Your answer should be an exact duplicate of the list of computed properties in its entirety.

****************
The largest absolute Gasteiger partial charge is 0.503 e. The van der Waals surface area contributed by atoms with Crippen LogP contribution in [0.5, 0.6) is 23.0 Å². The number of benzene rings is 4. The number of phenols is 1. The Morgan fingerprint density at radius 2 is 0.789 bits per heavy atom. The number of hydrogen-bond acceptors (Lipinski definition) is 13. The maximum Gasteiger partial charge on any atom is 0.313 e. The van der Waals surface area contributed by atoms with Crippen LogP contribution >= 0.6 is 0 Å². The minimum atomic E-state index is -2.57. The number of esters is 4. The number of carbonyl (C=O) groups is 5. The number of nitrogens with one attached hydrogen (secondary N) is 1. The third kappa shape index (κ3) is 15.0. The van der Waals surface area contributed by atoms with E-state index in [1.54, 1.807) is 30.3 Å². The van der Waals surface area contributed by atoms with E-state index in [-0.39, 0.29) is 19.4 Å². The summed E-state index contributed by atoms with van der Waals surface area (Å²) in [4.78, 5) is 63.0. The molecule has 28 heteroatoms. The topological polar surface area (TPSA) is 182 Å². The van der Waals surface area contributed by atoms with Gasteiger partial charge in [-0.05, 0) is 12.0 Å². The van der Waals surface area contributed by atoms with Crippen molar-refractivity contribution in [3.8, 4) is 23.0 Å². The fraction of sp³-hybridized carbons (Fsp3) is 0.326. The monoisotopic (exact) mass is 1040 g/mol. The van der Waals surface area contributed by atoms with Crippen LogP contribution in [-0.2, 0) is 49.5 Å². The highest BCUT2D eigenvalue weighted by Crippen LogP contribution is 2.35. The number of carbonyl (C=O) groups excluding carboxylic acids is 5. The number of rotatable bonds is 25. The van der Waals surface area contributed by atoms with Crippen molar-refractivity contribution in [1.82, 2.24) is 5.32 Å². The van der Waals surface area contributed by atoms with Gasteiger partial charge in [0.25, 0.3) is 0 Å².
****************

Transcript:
The largest absolute Gasteiger partial charge is 0.503 e. The van der Waals surface area contributed by atoms with Crippen LogP contribution in [0.5, 0.6) is 23.0 Å². The number of benzene rings is 4. The number of phenols is 1. The Morgan fingerprint density at radius 2 is 0.789 bits per heavy atom. The number of hydrogen-bond acceptors (Lipinski definition) is 13. The maximum Gasteiger partial charge on any atom is 0.313 e. The van der Waals surface area contributed by atoms with Crippen LogP contribution >= 0.6 is 0 Å². The minimum atomic E-state index is -2.57. The number of esters is 4. The number of carbonyl (C=O) groups is 5. The number of nitrogens with one attached hydrogen (secondary N) is 1. The third kappa shape index (κ3) is 15.0. The van der Waals surface area contributed by atoms with E-state index in [1.54, 1.807) is 30.3 Å². The van der Waals surface area contributed by atoms with E-state index in [-0.39, 0.29) is 19.4 Å². The summed E-state index contributed by atoms with van der Waals surface area (Å²) in [4.78, 5) is 63.0. The molecule has 28 heteroatoms. The topological polar surface area (TPSA) is 182 Å². The van der Waals surface area contributed by atoms with Gasteiger partial charge in [-0.05, 0) is 12.0 Å². The van der Waals surface area contributed by atoms with Crippen molar-refractivity contribution in [3.8, 4) is 23.0 Å². The fraction of sp³-hybridized carbons (Fsp3) is 0.326. The monoisotopic (exact) mass is 1040 g/mol. The van der Waals surface area contributed by atoms with Crippen LogP contribution in [-0.2, 0) is 49.5 Å². The highest BCUT2D eigenvalue weighted by Crippen LogP contribution is 2.35. The number of carbonyl (C=O) groups excluding carboxylic acids is 5. The number of rotatable bonds is 25. The van der Waals surface area contributed by atoms with Crippen molar-refractivity contribution in [1.82, 2.24) is 5.32 Å². The van der Waals surface area contributed by atoms with Gasteiger partial charge in [0.25, 0.3) is 0 Å².